There are many more lenses, but I’m going to stop here.  What lenses do you see out there that keeps Christians from living like they should, bringing glory to God?   Can you see through God’s lens?    Has there been a time when you were looking at a situation or person in a certain way and God showed you how He sees the situation/person?  How did this effect/affect you?  What do you believe are some of the biggest distortions in our lenses that keep us from knowing truth?

The same or different?

9 Comments

As I was teaching my Sunday School class one day, a topic came up and discussion took off.  We were talking about the consequences of sin.  One girl asked, “So aren’t all sins the same?” sparking my teacher thoughts to ponder an answer.  The answer to that question is YES!  and NO!  But how do you explain that to an 8th grader?  I hope you guys will chime in.

Is all sin the same?  Yes

1.  There is no victimless sin.  All sin has consequences and all sin hurts others.

2.  All sin is missing the mark.  When it comes to our worthiness for heaven, one sin (of any kind) causes us to miss the standard of holiness needed to be accepted.  Whether we miss by an inch or a mile (human thinking), we still miss.  That’s why someone who did meet the standard, Jesus, had to pay for sin in our place.

3.  All people sin.  Yes, even you and I.  If there’s anyone out there who thinks they have not, let me know.  Then give me the numbers of the people who know you best so I can validate your perfectness.

4.  We are all “born to it.”   We are all born with a sin nature.  That means our tendency is to sin.  If anyone has ever been around a 2 year old (of any age), you know exactly what I mean.  We are born with a “my way” in our genes and seek “my way” the rest of our lives.  Hopefully some of that my way is tempered as we age, but it’s always with us.

5.  Sin’s eternal consequence is determined by accepting or rejecting Christ’s sacrifice/payment for sin.  All of us have the option to invalidate the eternal consequences of our sin.  When we accept Christ as Savior and allow Him to make the payment (He already took the punishment), we are no longer responsible for the eternal consequence of breaking God’s laws.  If we do not accept Him, it’s like having your brother take a spanking for you and still asking your Dad to give you a spanking too.  Why?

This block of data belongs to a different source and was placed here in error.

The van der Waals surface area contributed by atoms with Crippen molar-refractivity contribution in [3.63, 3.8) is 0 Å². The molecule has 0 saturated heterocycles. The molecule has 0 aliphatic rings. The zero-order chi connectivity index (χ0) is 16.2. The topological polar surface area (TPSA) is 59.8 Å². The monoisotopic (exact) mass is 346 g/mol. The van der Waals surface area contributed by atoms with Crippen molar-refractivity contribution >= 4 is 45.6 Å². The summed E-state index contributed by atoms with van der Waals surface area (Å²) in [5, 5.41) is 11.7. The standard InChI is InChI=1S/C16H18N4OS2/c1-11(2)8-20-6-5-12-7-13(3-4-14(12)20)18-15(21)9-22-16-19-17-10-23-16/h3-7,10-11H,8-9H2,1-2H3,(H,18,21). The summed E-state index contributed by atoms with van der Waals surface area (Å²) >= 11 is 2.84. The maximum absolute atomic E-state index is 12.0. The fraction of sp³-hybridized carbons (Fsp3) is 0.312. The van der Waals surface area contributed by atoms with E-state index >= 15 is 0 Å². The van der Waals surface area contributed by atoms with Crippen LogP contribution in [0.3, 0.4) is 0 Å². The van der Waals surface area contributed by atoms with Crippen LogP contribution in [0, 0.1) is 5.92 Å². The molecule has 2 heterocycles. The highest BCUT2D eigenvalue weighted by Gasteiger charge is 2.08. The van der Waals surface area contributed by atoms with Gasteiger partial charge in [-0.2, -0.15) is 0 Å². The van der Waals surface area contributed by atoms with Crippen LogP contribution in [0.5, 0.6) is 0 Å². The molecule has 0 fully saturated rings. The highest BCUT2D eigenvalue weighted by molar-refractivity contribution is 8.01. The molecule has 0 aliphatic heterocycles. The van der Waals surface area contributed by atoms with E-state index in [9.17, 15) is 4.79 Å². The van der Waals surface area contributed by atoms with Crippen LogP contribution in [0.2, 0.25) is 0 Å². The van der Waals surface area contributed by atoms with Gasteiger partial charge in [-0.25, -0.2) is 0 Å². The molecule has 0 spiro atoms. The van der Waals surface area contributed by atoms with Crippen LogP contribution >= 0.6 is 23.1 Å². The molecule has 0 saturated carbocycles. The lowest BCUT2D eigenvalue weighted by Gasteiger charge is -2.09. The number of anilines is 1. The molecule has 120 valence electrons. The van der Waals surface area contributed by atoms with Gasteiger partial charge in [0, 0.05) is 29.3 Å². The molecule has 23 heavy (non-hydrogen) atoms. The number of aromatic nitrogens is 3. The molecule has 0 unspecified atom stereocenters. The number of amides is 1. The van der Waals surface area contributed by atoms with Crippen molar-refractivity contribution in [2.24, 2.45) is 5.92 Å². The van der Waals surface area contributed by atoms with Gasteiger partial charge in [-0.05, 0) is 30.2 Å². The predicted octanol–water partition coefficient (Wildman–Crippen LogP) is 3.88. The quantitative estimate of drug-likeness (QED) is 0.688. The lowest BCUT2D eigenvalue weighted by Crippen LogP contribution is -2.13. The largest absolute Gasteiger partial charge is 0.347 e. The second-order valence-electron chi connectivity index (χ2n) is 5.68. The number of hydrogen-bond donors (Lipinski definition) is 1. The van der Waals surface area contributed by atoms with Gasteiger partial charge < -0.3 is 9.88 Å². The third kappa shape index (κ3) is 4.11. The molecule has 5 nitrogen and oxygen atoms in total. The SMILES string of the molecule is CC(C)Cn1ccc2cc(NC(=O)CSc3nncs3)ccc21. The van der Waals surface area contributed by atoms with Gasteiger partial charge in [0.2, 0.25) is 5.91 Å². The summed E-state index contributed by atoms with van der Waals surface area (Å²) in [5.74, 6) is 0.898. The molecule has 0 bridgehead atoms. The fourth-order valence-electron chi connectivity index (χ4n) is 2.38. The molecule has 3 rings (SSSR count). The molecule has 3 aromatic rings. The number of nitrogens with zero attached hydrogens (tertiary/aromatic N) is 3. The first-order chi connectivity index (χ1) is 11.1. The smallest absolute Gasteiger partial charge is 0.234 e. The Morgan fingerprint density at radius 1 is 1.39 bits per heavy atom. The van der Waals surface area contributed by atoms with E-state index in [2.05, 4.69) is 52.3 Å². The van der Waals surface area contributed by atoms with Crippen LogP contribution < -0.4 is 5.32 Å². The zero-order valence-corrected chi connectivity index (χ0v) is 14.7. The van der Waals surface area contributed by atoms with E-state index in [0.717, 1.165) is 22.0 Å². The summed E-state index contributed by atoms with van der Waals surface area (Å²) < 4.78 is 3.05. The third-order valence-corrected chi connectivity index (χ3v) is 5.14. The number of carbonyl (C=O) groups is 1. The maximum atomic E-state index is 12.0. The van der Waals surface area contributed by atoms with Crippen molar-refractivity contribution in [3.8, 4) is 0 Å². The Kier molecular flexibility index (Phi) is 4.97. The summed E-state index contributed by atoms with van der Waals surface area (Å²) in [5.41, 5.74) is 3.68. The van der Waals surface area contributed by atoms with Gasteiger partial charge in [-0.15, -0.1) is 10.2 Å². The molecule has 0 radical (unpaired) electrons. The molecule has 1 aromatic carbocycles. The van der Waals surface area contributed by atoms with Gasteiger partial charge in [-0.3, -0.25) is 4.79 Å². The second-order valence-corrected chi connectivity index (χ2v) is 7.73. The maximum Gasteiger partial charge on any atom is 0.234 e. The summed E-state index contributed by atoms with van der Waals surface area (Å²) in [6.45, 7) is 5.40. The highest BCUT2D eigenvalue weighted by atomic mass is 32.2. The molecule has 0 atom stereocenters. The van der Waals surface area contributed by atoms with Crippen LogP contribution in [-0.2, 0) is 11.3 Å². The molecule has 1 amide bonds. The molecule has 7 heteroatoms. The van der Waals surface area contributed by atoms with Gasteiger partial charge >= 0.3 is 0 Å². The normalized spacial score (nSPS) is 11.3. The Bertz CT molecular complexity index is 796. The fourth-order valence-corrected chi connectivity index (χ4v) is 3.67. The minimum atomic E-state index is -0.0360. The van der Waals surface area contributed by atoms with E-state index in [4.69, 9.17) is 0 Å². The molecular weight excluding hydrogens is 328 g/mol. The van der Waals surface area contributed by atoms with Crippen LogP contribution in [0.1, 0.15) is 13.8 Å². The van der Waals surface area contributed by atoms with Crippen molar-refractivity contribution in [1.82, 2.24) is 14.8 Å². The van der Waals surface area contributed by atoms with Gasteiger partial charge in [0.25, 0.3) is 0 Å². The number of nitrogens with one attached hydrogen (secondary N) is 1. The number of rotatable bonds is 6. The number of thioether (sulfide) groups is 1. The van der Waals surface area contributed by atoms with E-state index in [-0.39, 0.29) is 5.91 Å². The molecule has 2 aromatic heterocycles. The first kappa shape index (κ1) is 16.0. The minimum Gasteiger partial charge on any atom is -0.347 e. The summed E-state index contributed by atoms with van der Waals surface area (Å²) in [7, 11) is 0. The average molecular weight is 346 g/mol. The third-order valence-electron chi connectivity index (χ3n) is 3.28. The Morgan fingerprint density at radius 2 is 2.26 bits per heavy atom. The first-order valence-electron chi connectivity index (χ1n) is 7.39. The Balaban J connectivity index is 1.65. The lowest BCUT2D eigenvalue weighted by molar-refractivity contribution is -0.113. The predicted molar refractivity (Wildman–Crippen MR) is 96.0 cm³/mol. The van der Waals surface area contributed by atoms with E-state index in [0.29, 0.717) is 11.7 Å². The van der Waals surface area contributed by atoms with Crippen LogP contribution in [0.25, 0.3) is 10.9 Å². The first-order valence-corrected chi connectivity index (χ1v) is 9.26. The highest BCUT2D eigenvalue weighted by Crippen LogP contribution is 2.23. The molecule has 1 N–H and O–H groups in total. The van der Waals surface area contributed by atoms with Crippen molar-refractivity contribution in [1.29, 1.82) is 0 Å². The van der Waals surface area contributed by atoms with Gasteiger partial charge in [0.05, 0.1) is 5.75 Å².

6.  We all make excuses for it.  Yes, we do!  We all have this tendency to justify our own sin.  ‘I can’t help it’, ‘I was born that way’, ‘It’s harder for me than others’ (the “I’m special” syndrome), and so many more.  Of course we’re ‘born that way’; it’s called a sin nature or the flesh.  All of us have different sins that beset us most.  The devil knows exactly which sins will take us down and seeks to keep us off our game in that/those areas by feeding us with lies.

7.  The only remedy for sin is Jesus.  This is covered above, but I wanted to add it and remind about the previous posts on feeding the flesh.  When 6 happens, and we are giving in to it repeatedly, we are feeding the flesh.  We need to starve the flesh and feed the spirit.  Thank you God for sending the remedy for our sin sickness.  Even though we may attempt to become more like Christ, none of us will accomplish it in this lifetime.

8.  We all minimize our own sins and maximize others.  In other words, we want everyone to believe that we’re special and have reasons we behave as we do.  However, we are not so open when it comes to other’s sins.  We tend to judge them more harshly than we judge ourselves.

 

Is all sin the same?  No

1.  The non-eternal consequences are different. 

►Some sins have more victims and deeper hurts than others.

For example:  Having a beloved spouse cheat on you hurts way worse than having an acquantance gossip about you.  By hurt, I mean heart-hurt, but the hurt can be in other areas as well.

►The depth of the consequences depends on the relationship with the person, our own emotional state, previous life experiences, what we tell ourselves about it, how public the sin is, and how chronic the sin is.

For example:  Murder takes a life.  Does not our own justice system parcel out consequences for sin according to it’s nature and harm?  Breaking a traffic law generally has less consequences to self and others thank murder.

 

HOWEVER

The Bible says that if we hate our brother, we have committed murder; if we lust, we have committed adultery; . . .   Doesn’t that negate all the stuff about sin not being the same?  No it doesn’t;  in many ways, it confirms it.  A sin of thought – i.e. hatred  hurts for sure, but if not taken to the extreme, it doesn’t take the life of the person.  {In many ways it takes the life of the hater, but that’s another post.}  The point of that is that we are all sinners.  Look in John 3 and Matthew 5 for more about this.

One of the points of reminding us that we are all guilty, even if only in our thought life, is to remind us that we are not to judge people’s motives.  We cannot cast the first stone because we are not guiltless.  We are not better than anyone else.

 

Due to time constraints, I am leaving this post at this. (I had to write this on actual paper and with a pen!)